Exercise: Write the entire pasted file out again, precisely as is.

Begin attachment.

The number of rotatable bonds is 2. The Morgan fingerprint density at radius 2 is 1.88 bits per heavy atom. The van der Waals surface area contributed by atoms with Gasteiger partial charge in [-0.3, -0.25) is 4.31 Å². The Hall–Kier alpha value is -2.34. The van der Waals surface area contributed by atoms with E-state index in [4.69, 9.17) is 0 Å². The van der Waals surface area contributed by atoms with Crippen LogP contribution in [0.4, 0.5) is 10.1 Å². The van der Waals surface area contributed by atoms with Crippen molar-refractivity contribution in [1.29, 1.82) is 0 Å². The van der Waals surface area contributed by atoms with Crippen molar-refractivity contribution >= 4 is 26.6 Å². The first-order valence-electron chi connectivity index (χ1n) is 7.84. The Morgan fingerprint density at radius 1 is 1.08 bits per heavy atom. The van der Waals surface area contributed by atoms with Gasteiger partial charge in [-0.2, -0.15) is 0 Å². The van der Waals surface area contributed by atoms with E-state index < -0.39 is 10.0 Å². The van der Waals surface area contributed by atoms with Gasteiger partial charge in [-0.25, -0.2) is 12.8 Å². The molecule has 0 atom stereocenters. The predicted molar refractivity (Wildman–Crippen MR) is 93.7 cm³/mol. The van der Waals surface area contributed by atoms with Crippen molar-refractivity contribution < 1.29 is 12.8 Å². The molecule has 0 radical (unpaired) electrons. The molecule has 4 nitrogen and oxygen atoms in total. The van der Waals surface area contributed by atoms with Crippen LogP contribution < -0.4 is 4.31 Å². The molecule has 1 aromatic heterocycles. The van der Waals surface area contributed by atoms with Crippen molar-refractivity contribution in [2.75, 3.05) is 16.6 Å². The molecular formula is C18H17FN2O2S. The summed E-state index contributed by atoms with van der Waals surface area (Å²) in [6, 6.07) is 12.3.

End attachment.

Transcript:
The number of rotatable bonds is 2. The Morgan fingerprint density at radius 2 is 1.88 bits per heavy atom. The van der Waals surface area contributed by atoms with Gasteiger partial charge in [-0.3, -0.25) is 4.31 Å². The Hall–Kier alpha value is -2.34. The van der Waals surface area contributed by atoms with E-state index in [4.69, 9.17) is 0 Å². The van der Waals surface area contributed by atoms with Crippen LogP contribution in [0.4, 0.5) is 10.1 Å². The van der Waals surface area contributed by atoms with Crippen molar-refractivity contribution in [1.29, 1.82) is 0 Å². The van der Waals surface area contributed by atoms with Crippen molar-refractivity contribution >= 4 is 26.6 Å². The first-order valence-electron chi connectivity index (χ1n) is 7.84. The Morgan fingerprint density at radius 1 is 1.08 bits per heavy atom. The van der Waals surface area contributed by atoms with Gasteiger partial charge in [-0.2, -0.15) is 0 Å². The van der Waals surface area contributed by atoms with E-state index < -0.39 is 10.0 Å². The van der Waals surface area contributed by atoms with Gasteiger partial charge in [-0.25, -0.2) is 12.8 Å². The molecule has 0 atom stereocenters. The predicted molar refractivity (Wildman–Crippen MR) is 93.7 cm³/mol. The van der Waals surface area contributed by atoms with Crippen molar-refractivity contribution < 1.29 is 12.8 Å². The molecule has 0 radical (unpaired) electrons. The molecule has 4 nitrogen and oxygen atoms in total. The van der Waals surface area contributed by atoms with Crippen LogP contribution < -0.4 is 4.31 Å². The molecule has 1 aromatic heterocycles. The van der Waals surface area contributed by atoms with Crippen molar-refractivity contribution in [2.75, 3.05) is 16.6 Å². The molecular formula is C18H17FN2O2S. The summed E-state index contributed by atoms with van der Waals surface area (Å²) in [6, 6.07) is 12.3.